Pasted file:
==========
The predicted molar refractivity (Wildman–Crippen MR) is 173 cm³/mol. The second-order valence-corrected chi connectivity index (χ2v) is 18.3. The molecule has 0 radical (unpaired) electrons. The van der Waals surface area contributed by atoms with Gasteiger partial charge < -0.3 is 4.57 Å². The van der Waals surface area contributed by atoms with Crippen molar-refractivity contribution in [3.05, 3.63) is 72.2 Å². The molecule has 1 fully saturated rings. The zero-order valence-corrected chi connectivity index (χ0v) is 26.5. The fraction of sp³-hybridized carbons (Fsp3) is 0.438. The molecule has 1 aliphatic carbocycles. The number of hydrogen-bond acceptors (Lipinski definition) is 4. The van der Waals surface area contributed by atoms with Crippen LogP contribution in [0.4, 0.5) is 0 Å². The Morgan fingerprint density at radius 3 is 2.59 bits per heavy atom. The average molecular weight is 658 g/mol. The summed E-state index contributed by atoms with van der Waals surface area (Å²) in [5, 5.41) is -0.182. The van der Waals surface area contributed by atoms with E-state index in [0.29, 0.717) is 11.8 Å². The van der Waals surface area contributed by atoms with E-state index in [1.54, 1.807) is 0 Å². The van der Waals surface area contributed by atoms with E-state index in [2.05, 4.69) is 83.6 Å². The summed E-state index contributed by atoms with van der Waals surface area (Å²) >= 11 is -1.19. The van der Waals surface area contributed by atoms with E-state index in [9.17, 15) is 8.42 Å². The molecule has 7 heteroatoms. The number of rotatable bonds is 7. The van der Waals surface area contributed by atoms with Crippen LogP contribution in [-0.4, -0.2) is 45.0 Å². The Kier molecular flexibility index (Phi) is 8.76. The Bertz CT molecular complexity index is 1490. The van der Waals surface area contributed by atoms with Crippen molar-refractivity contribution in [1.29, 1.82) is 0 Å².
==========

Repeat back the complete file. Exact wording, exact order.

The predicted molar refractivity (Wildman–Crippen MR) is 173 cm³/mol. The second-order valence-corrected chi connectivity index (χ2v) is 18.3. The molecule has 0 radical (unpaired) electrons. The van der Waals surface area contributed by atoms with Gasteiger partial charge < -0.3 is 4.57 Å². The van der Waals surface area contributed by atoms with Crippen molar-refractivity contribution in [3.05, 3.63) is 72.2 Å². The molecule has 1 fully saturated rings. The zero-order valence-corrected chi connectivity index (χ0v) is 26.5. The fraction of sp³-hybridized carbons (Fsp3) is 0.438. The molecule has 1 aliphatic carbocycles. The number of hydrogen-bond acceptors (Lipinski definition) is 4. The van der Waals surface area contributed by atoms with Crippen LogP contribution in [0.4, 0.5) is 0 Å². The Morgan fingerprint density at radius 3 is 2.59 bits per heavy atom. The average molecular weight is 658 g/mol. The summed E-state index contributed by atoms with van der Waals surface area (Å²) in [5, 5.41) is -0.182. The van der Waals surface area contributed by atoms with E-state index in [0.29, 0.717) is 11.8 Å². The van der Waals surface area contributed by atoms with E-state index in [1.54, 1.807) is 0 Å². The van der Waals surface area contributed by atoms with E-state index in [2.05, 4.69) is 83.6 Å². The summed E-state index contributed by atoms with van der Waals surface area (Å²) >= 11 is -1.19. The van der Waals surface area contributed by atoms with E-state index in [9.17, 15) is 8.42 Å². The molecule has 7 heteroatoms. The number of rotatable bonds is 7. The van der Waals surface area contributed by atoms with Crippen LogP contribution in [-0.4, -0.2) is 45.0 Å². The Kier molecular flexibility index (Phi) is 8.76. The Bertz CT molecular complexity index is 1490. The van der Waals surface area contributed by atoms with Crippen molar-refractivity contribution in [1.29, 1.82) is 0 Å².